A couple of years ago, I wrote a fascinating blog post about the contents of my handbag. Don't worry, this isn't quite the same rant as last time, re civil liberties, chocolate wrappers and tampax.
This is about something I have been carrying around in my handbag for the last week as I wonder what to do with it – a copper circle, bent and green with age, something which would have fitted around the ankle of someone with very thin bones,or possibly around their wrist.
It is something that was given to me very many years ago, in Liberia, and it has been languishing in a cupboard in my parent's house in Hemel Hempstead ever since.
When we lived in Liberia, my sisters and I used to walk, nearly every day, to Russwurm Island - The Island, as we called it - to swim. We walked past the Kru village, past the Grebo village, hurried past the Fanti village, where the women, with their long frilled dresses, their faces ridged with patterned scars, watched us with stony eyes, calling their children away if they came too close. Then, past the Masonic Temple, with its huge globe on the top, and its evil concrete breath, past the creamy walls of the Tubman villa, with its riot of tumbling pink bougainvillea and its stories of ritual murder and cannibalism; onwards through the warm, most air with its perfume of flowers and smoke and fish, past more crumbling villas, surrounded by gardens exploding with mango and paw-paw and Frangipani trees, past the screaming abuse of the chimpanzee, chained to its wall and its desperate grief; past the house of the Baptist missionary and our Filipino friends, the Africas. And then, finally, past the Lighthouse standing sentinel on the edge of the red-earth cliff and down the hill to the causeway and over to The Island. Here there was a sheltered, sandy beach and a myriad rock pools, encrusted with brown-spotted-blue cowries, like duck eggs, star fish, sea urchins, octopus, gazing at the sky with wistful eyes.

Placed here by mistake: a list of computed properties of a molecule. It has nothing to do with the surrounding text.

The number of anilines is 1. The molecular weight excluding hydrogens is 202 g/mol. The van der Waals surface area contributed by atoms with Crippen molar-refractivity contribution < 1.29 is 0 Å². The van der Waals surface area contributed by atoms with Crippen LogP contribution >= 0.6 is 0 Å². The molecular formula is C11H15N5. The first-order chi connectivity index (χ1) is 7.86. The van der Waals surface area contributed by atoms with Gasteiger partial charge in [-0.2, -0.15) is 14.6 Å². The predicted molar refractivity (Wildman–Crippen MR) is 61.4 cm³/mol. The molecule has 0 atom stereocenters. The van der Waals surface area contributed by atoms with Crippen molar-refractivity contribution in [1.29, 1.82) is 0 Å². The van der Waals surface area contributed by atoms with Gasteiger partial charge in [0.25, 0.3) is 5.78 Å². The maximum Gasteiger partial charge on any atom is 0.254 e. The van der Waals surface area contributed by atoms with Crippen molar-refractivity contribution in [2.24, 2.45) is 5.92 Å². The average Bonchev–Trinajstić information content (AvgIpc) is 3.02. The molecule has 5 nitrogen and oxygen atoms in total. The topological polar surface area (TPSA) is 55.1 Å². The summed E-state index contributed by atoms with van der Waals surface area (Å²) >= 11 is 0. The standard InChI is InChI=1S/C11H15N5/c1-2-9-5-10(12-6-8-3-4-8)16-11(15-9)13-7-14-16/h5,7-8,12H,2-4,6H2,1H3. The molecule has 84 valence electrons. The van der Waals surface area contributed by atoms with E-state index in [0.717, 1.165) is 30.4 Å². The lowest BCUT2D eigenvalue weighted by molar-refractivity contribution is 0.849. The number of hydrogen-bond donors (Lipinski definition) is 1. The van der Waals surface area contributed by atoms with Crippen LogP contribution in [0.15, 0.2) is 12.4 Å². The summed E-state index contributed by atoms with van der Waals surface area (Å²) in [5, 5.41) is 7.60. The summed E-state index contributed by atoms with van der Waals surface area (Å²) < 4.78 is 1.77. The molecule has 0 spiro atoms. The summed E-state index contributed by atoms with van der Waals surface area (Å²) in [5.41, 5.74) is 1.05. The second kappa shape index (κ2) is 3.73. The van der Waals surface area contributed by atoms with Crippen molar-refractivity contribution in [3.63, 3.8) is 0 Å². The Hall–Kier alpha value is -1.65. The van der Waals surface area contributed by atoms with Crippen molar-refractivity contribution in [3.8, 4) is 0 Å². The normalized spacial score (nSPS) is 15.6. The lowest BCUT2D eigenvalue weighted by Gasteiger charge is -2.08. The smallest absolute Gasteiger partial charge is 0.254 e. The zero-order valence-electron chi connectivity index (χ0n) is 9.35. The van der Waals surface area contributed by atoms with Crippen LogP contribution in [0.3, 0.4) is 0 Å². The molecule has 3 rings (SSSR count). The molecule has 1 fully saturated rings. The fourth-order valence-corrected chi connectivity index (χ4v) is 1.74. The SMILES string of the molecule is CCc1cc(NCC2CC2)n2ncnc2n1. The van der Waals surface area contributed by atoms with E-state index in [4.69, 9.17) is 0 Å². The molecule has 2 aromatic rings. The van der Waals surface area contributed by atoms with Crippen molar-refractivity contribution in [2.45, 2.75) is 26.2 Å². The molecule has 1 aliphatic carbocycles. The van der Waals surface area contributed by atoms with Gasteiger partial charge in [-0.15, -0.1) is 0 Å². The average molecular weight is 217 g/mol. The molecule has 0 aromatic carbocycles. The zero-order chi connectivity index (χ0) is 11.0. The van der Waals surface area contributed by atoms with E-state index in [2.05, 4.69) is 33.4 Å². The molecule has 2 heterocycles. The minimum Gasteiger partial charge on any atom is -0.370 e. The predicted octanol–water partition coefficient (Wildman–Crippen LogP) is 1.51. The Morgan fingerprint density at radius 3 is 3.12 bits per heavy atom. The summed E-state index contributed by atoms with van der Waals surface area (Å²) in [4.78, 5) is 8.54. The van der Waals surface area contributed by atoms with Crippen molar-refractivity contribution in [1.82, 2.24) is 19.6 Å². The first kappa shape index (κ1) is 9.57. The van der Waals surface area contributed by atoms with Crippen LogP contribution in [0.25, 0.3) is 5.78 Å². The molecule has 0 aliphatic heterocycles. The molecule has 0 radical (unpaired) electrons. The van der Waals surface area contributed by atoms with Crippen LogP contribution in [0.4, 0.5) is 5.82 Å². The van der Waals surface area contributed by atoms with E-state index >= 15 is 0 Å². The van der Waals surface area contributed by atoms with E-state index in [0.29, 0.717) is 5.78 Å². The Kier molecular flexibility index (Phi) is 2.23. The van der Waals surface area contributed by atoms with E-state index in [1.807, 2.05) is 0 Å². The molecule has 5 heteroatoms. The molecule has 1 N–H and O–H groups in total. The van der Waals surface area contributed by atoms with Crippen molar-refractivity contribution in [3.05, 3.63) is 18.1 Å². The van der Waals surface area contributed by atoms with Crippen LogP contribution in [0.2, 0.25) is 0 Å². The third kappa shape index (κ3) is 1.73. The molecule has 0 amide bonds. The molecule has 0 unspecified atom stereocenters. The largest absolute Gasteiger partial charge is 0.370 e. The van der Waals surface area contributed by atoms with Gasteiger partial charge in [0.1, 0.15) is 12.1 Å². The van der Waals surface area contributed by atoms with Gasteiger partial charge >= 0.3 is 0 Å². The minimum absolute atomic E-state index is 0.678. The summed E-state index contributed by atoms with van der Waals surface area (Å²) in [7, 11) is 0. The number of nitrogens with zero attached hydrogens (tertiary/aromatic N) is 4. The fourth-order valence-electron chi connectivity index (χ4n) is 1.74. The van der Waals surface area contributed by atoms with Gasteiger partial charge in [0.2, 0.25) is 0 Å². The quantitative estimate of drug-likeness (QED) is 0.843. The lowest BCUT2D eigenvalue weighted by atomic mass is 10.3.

The owner of the motel on The Island – the Sea View – was Mrs Grey, a large woman with a queen-like bearing and, appropriately enough, a fuzz of grey hair around her head. I always got the impression that she disapproved of us – or of me, at any rate, but one day she gave us each one of these bent copper rings. Apparently, when she first came to The Island, the rock pools around it were full of such things – slave bangles, copper rings that the American slaves sawed off their limbs when they finally arrived in Liberia – the Land of the Free.
So I now have one of these bangles, in my handbag. I wanted to bring it home to our new house, because it was mine, it was given to me, and it represents a link to a country which has a very strong hold on my heart.
But what do I do with it now? Do I display it on the mantelpiece, next to the carved heads from our honeymoon in The Gambia and the procession of camels from Riyadh? Do I put it on the window sill, hang it on the wall? This piece of twisted metal which once marked a human being out as the the property of another? Or do I keep it in my handbag with the dead receipts and empty chocolate wrappers? How on earth do you deal with something like this?
Maybe I should write a blog post about it.